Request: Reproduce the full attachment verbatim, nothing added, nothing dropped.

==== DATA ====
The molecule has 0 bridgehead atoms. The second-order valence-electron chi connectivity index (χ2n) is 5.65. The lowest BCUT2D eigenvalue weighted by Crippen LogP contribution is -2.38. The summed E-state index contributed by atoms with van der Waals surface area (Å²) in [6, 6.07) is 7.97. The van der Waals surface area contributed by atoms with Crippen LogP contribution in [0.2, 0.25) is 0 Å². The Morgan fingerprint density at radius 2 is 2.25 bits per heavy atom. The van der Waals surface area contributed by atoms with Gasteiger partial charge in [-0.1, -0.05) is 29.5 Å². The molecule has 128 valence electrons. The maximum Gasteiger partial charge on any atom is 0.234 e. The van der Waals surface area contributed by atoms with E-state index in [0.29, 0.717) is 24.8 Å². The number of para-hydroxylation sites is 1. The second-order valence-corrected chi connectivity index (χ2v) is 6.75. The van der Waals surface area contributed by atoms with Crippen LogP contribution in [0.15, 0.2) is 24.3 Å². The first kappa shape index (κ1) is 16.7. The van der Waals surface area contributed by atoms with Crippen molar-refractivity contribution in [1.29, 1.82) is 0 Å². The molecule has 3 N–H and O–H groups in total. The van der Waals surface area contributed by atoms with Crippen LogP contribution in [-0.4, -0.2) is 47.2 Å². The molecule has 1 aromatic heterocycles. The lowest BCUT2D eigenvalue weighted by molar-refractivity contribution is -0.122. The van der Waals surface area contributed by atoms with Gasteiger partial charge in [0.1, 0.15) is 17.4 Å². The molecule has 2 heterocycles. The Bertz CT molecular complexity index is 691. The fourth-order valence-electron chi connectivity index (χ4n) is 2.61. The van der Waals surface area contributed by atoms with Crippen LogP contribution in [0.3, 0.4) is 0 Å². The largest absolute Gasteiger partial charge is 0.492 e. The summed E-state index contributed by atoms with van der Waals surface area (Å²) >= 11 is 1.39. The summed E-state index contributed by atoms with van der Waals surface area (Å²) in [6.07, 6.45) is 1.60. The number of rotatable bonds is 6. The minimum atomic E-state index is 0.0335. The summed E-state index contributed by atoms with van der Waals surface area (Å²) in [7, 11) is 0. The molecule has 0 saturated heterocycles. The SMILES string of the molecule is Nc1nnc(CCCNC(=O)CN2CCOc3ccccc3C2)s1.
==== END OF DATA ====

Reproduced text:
The molecule has 0 bridgehead atoms. The second-order valence-electron chi connectivity index (χ2n) is 5.65. The lowest BCUT2D eigenvalue weighted by Crippen LogP contribution is -2.38. The summed E-state index contributed by atoms with van der Waals surface area (Å²) in [6, 6.07) is 7.97. The van der Waals surface area contributed by atoms with Crippen LogP contribution in [0.2, 0.25) is 0 Å². The Morgan fingerprint density at radius 2 is 2.25 bits per heavy atom. The van der Waals surface area contributed by atoms with Gasteiger partial charge in [-0.1, -0.05) is 29.5 Å². The molecule has 128 valence electrons. The maximum Gasteiger partial charge on any atom is 0.234 e. The van der Waals surface area contributed by atoms with E-state index in [0.29, 0.717) is 24.8 Å². The number of para-hydroxylation sites is 1. The second-order valence-corrected chi connectivity index (χ2v) is 6.75. The van der Waals surface area contributed by atoms with Crippen LogP contribution in [0.15, 0.2) is 24.3 Å². The first kappa shape index (κ1) is 16.7. The van der Waals surface area contributed by atoms with Crippen molar-refractivity contribution in [1.29, 1.82) is 0 Å². The molecule has 3 N–H and O–H groups in total. The van der Waals surface area contributed by atoms with Crippen LogP contribution in [-0.4, -0.2) is 47.2 Å². The molecule has 1 aromatic heterocycles. The lowest BCUT2D eigenvalue weighted by molar-refractivity contribution is -0.122. The van der Waals surface area contributed by atoms with Gasteiger partial charge in [0.1, 0.15) is 17.4 Å². The molecule has 2 heterocycles. The Bertz CT molecular complexity index is 691. The fourth-order valence-electron chi connectivity index (χ4n) is 2.61. The van der Waals surface area contributed by atoms with Crippen LogP contribution in [0.3, 0.4) is 0 Å². The largest absolute Gasteiger partial charge is 0.492 e. The summed E-state index contributed by atoms with van der Waals surface area (Å²) >= 11 is 1.39. The summed E-state index contributed by atoms with van der Waals surface area (Å²) in [6.07, 6.45) is 1.60. The number of rotatable bonds is 6. The minimum atomic E-state index is 0.0335. The summed E-state index contributed by atoms with van der Waals surface area (Å²) in [7, 11) is 0. The molecule has 0 saturated heterocycles. The SMILES string of the molecule is Nc1nnc(CCCNC(=O)CN2CCOc3ccccc3C2)s1.